Carlyle Lake is a Corps of Engineers campground on the Illinois side of the Mississippi, just about 35 miles from St. Louis. We like public (federal, state, etc.) campgrounds. They "tune in" to nature and the campsites are generally wooded and private. Their major negative is a two-week limit for a stay. So we end up being local nomads, for want of a better term, moving from campground to campground while visiting St. Louis. Carlyle Lake, not really close to the kids, is our first stop on this trip.
The day's trip was a pleasant ride through the southern Illinois farmlands, We were surprised to see cotton fields, but there were plenty of them. Some were ready for harvest, and they were so white they looked as if there had been a snow-fall the night before. It was as though we were still in Louisiana or Arkansas.
We pulled into the campground on Friday afternoon, got settled in and rested up. Saturday was to be a busy day at the orchard picking apples.
With fall finally here, the air has turned a little cooler and crisper – perfect for picking apples. Eckert’s Orchards on the Illinois side of the Mississippi River has to be the Walmart of apple-picking. There are untold rows of apple trees, pumpkins are piled high and hay bales are scattered about. Hundreds (thousands?) of cars are in the parking lots. Families are milling everywhere. Apples and pumpkins are truly in danger – they are going to be picked and carried away.
Here’s how it works. At a booth you pay a small entrance fee, get your hand stamped and grab some bags for your apples. Then you get in a Disney-like serpentine line and wait for a tractor and wagon that will take you to the apples. You get on the wagon and ride to the orchard. The tree rows all have signs with the apple variety grown on that row. You want Braeburn apples? Look for the sign and hop off the wagon.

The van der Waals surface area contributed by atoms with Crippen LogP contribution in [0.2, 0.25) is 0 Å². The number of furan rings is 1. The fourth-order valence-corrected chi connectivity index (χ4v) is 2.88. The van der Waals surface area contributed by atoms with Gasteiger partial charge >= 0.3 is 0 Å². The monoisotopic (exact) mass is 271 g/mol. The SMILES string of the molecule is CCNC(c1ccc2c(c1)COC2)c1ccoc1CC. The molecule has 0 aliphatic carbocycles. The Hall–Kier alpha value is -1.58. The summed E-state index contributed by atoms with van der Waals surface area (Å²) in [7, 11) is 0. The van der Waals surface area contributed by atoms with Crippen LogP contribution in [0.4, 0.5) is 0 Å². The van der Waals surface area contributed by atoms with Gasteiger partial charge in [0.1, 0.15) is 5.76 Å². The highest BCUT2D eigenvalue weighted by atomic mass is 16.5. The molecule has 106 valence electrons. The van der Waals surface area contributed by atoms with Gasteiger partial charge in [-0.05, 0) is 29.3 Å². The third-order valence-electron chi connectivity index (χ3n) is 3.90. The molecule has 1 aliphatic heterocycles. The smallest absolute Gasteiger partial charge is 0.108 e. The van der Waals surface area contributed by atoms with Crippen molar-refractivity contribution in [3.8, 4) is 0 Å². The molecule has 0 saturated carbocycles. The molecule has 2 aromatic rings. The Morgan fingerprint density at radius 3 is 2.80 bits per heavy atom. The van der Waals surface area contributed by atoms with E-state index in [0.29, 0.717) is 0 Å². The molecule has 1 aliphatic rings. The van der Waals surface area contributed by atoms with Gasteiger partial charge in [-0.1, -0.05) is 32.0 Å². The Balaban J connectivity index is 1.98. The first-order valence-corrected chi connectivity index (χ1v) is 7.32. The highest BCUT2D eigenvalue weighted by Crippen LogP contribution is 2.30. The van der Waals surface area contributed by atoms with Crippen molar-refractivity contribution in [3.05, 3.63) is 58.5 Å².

Once you are off the wagon just walk down between the trees picking apples for your bags, maybe munching on one as you go. If you want another variety, just walk down a couple of rows or wait for a wagon to come by. You will end up with heavy bags and more apples than you need.
You can head back to your car, but, hey, why not stop in the store for some fine foods and gifts. Let’s see. Apples. Pumpkins. Applesauce. Apple butter. Apple this. Apple that. Do you have everything? Great! But don’t leave yet. Have lunch in the restaurant. And if the kiddos get a little antsy, there is a small playground with a slide that goes through an old John Deere harvester.
Eckert’s Orchards. Apples for everyone. Walmart on the farm.
What could be better than some Sunday soccer? Sounds good, right? You bet. But it is even better when the soccer players on the pitch are three- and four-year-olds.
This is soccer at its finest. Kids kicking soccer balls. Kids not kicking soccer balls. Kids paying attention. Kids doing other things.
Some very nice, caring young dads volunteer their Sunday mornings to teach the rudiments of the sport to the kids. Somehow they have the knack to keep the little ones reasonably focused and engaged. They practice kicking and dribbling and maybe some other skills. Then there is a short game. The kids get exposed to the sport, and the mothers learn to be soccer moms early on.